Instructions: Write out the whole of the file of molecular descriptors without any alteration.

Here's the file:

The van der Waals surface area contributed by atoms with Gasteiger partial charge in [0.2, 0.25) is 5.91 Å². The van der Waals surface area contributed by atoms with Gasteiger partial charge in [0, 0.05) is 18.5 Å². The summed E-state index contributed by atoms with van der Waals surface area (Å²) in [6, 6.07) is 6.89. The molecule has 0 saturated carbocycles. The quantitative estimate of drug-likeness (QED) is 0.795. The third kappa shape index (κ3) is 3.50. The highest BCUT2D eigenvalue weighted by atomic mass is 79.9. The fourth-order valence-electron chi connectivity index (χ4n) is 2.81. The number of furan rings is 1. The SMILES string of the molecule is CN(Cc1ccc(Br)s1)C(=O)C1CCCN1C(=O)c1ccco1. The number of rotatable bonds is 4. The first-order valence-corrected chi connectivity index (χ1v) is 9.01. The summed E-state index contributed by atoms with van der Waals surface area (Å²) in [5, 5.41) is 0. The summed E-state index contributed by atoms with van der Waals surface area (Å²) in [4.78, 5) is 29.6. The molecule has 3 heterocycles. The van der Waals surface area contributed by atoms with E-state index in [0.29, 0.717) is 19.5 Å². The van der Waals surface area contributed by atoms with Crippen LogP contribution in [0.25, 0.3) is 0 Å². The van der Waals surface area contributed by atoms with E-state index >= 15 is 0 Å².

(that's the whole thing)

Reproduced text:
The van der Waals surface area contributed by atoms with Gasteiger partial charge in [0.2, 0.25) is 5.91 Å². The van der Waals surface area contributed by atoms with Gasteiger partial charge in [0, 0.05) is 18.5 Å². The summed E-state index contributed by atoms with van der Waals surface area (Å²) in [6, 6.07) is 6.89. The molecule has 0 saturated carbocycles. The quantitative estimate of drug-likeness (QED) is 0.795. The third kappa shape index (κ3) is 3.50. The highest BCUT2D eigenvalue weighted by atomic mass is 79.9. The fourth-order valence-electron chi connectivity index (χ4n) is 2.81. The number of furan rings is 1. The SMILES string of the molecule is CN(Cc1ccc(Br)s1)C(=O)C1CCCN1C(=O)c1ccco1. The number of rotatable bonds is 4. The first-order valence-corrected chi connectivity index (χ1v) is 9.01. The summed E-state index contributed by atoms with van der Waals surface area (Å²) in [5, 5.41) is 0. The summed E-state index contributed by atoms with van der Waals surface area (Å²) in [4.78, 5) is 29.6. The molecule has 3 heterocycles. The van der Waals surface area contributed by atoms with E-state index in [0.29, 0.717) is 19.5 Å². The van der Waals surface area contributed by atoms with Crippen LogP contribution in [0.25, 0.3) is 0 Å². The van der Waals surface area contributed by atoms with E-state index >= 15 is 0 Å².